Eliminate having to modifying cover garments to aid in clearing garment for access; have one-two robust methods of access that work with any type or garment regardless of design or weight.

Firearms

Firearms must be reliable, serviceable, ready and accessible to both hands.

The firearms manual of arms should be relatively simple; it may not always be you utilizing it. It may be a wife, son or daughter.

Mechanical safeties, slide stop/release, de-cockers should be accessible when operating one handed WITHOUT compromising the final firing grip, strong & support sides.

Ammunition

Ammunition selected for carry must be reputable, factory loaded defense cartridge compatible with shooter and firearm.

Holsters

Holsters should be rigid, secure, familiar, compatible to the carrier’s personal and environmental circumstances and allow one handed re-holstering.

Support Gear

At least one illumination tool a spare magazine an edged weapon and a tourniquet should be available and accessible to both hands.

 

MDTS Course Schedule

 

Concealed Carry During the Winter

Posted on: December 16th, 2014 by admin No Comments

Cold weather means multiple layers if you are trying to stay warm. These multiple layers can have a significant effect on your every day carry placement and ability to access those tools efficiently. Consider this MDTS principle: limit cover garments of any 1st line personal protection tools to one layer of clothing. One layer is congruent with summer/fall carry for most and won’t inhibit access like multiple, thick layers. Consider the following Principles of Concealed Carry:

 

 

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Concealed Pistol Skills

Posted on: November 25th, 2014 by admin 2 Comments

The MDTS Concealed Pistol Skills is a force-on-target, force-on-force and scenario based course focused on the essential elements of concealed carry. A number of concealed carry skills and fundamentals of precision and combative marksmanship will be presented and drilled via force-on-target. Modifiers will be introduced to simulate realistic stress and environmental considerations such as movement and verbal interaction with an unknown contact then drilled extensively. Finally, attendees will engage in force-on-force scenarios testing fundamental decision making, core skill sets and the attendees ability to deal with possible real life situations. This is the closest you can come to an actual gun-fight or a critical personal protection incident in a safe environment. There is NO LIVE FIRE IN THIS COURSE AND A PISTOL LICENSE IS NOT REQUIRED. It is strongly suggested that you attend this course with a spouse, partner or other family member since they will likely be the only “Help” you will have until authorities can respond.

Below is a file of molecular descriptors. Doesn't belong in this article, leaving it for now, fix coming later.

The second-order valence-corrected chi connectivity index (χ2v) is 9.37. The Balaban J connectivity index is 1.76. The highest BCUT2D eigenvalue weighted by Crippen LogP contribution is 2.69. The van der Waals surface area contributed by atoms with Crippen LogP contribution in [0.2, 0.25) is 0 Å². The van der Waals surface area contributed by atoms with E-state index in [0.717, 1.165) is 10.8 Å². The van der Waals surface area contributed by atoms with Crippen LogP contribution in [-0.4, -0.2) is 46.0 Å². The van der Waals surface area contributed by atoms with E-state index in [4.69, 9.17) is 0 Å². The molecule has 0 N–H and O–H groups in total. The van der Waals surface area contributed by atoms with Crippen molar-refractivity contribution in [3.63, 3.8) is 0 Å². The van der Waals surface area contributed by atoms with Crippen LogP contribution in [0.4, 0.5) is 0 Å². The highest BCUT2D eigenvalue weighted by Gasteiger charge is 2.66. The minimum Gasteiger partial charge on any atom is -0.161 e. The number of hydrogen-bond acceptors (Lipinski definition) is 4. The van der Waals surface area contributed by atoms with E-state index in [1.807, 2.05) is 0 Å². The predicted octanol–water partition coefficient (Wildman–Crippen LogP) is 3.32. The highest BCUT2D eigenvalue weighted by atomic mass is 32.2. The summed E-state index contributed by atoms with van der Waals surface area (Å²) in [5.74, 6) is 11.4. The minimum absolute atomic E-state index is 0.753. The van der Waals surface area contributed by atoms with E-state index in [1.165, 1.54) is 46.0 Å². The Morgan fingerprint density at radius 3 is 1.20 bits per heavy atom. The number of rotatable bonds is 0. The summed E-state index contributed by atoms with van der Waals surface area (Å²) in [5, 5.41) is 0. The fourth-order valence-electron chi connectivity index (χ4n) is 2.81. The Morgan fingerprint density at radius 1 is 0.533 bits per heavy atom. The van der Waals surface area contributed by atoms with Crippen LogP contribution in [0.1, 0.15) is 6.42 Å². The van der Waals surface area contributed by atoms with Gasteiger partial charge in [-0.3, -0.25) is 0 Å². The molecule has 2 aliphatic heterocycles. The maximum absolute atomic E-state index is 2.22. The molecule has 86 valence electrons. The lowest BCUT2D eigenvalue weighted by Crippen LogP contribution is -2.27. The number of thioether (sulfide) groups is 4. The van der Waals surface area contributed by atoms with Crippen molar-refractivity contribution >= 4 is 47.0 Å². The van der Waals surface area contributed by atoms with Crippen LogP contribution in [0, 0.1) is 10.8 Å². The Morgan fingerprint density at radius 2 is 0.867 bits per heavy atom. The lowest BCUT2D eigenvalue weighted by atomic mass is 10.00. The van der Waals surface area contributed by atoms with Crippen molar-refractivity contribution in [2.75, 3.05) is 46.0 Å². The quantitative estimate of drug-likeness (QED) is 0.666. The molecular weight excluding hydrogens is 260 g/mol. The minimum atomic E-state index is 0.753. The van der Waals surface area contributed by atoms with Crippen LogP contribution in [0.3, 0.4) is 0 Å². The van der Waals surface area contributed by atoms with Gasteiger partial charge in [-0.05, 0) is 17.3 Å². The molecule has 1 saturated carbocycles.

This course is a combination of lecture, discussion, dry-fire drilling, force-on-target drilling and force-on-force scenarios. It is recommended for both new and seasoned gun owners/carriers due to the dynamic, self evaluation benefits associated with this type of training. *For safety reasons this course is limited to 10-12 participants depending upon range or facility.

 

Course content will include but is not limited to:
Firearms Safety/Training Safety
Personal Protection & Concealed Carry Mindset
Legal Considerations and Justified Use of Force Overview
Firearm, Clothing, Holsters and Support Equipment Considerations
Communicating with Family, Contacting & Communicating with Authorities
Threat Recognition & Managment
Challenge & Control of Unknown Subjects
Practical Pistol Skills
Concealed Pistol Deployment Skills
Force-On-Target Drilling
Force-On-Force Scenarios

 

Equipment List: